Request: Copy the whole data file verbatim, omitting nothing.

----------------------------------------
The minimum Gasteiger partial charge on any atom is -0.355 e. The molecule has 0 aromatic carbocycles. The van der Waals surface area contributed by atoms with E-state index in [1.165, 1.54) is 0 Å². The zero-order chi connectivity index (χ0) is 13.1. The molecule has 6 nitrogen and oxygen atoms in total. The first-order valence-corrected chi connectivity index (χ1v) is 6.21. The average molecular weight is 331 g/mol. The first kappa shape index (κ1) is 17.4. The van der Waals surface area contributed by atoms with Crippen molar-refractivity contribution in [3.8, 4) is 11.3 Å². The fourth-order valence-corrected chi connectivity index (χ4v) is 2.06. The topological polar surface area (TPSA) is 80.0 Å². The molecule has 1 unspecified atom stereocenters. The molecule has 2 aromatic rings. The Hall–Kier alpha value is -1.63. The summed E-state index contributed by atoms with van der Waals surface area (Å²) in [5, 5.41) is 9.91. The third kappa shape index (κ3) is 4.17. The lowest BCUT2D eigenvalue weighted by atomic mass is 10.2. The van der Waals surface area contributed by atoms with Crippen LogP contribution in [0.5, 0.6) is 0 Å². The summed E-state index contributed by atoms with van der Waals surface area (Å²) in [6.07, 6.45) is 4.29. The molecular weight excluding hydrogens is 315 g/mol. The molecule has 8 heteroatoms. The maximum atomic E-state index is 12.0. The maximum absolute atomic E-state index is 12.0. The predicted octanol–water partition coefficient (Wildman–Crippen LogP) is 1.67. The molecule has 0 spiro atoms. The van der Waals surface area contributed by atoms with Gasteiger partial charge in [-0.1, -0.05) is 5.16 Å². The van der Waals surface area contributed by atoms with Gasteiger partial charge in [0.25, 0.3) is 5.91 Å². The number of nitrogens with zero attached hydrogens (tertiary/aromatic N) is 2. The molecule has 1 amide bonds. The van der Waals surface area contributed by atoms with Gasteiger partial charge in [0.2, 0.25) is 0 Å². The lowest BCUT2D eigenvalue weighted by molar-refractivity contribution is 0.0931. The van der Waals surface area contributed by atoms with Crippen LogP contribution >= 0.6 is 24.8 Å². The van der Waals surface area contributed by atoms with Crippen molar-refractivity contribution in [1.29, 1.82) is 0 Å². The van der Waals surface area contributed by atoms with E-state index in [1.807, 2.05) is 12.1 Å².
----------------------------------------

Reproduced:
The minimum Gasteiger partial charge on any atom is -0.355 e. The molecule has 0 aromatic carbocycles. The van der Waals surface area contributed by atoms with E-state index in [1.165, 1.54) is 0 Å². The zero-order chi connectivity index (χ0) is 13.1. The molecule has 6 nitrogen and oxygen atoms in total. The first-order valence-corrected chi connectivity index (χ1v) is 6.21. The average molecular weight is 331 g/mol. The first kappa shape index (κ1) is 17.4. The van der Waals surface area contributed by atoms with Crippen molar-refractivity contribution in [3.8, 4) is 11.3 Å². The fourth-order valence-corrected chi connectivity index (χ4v) is 2.06. The topological polar surface area (TPSA) is 80.0 Å². The molecule has 1 unspecified atom stereocenters. The molecule has 2 aromatic rings. The Hall–Kier alpha value is -1.63. The summed E-state index contributed by atoms with van der Waals surface area (Å²) in [5, 5.41) is 9.91. The third kappa shape index (κ3) is 4.17. The lowest BCUT2D eigenvalue weighted by atomic mass is 10.2. The van der Waals surface area contributed by atoms with Crippen LogP contribution in [0.5, 0.6) is 0 Å². The summed E-state index contributed by atoms with van der Waals surface area (Å²) in [6.07, 6.45) is 4.29. The molecular weight excluding hydrogens is 315 g/mol. The molecule has 8 heteroatoms. The maximum atomic E-state index is 12.0. The maximum absolute atomic E-state index is 12.0. The predicted octanol–water partition coefficient (Wildman–Crippen LogP) is 1.67. The molecule has 0 spiro atoms. The van der Waals surface area contributed by atoms with Gasteiger partial charge in [-0.1, -0.05) is 5.16 Å². The van der Waals surface area contributed by atoms with Gasteiger partial charge in [0.25, 0.3) is 5.91 Å². The number of nitrogens with zero attached hydrogens (tertiary/aromatic N) is 2. The molecule has 1 amide bonds. The van der Waals surface area contributed by atoms with Gasteiger partial charge in [0.2, 0.25) is 0 Å². The lowest BCUT2D eigenvalue weighted by molar-refractivity contribution is 0.0931. The van der Waals surface area contributed by atoms with Crippen LogP contribution >= 0.6 is 24.8 Å². The van der Waals surface area contributed by atoms with Crippen molar-refractivity contribution in [1.29, 1.82) is 0 Å². The van der Waals surface area contributed by atoms with E-state index in [1.807, 2.05) is 12.1 Å².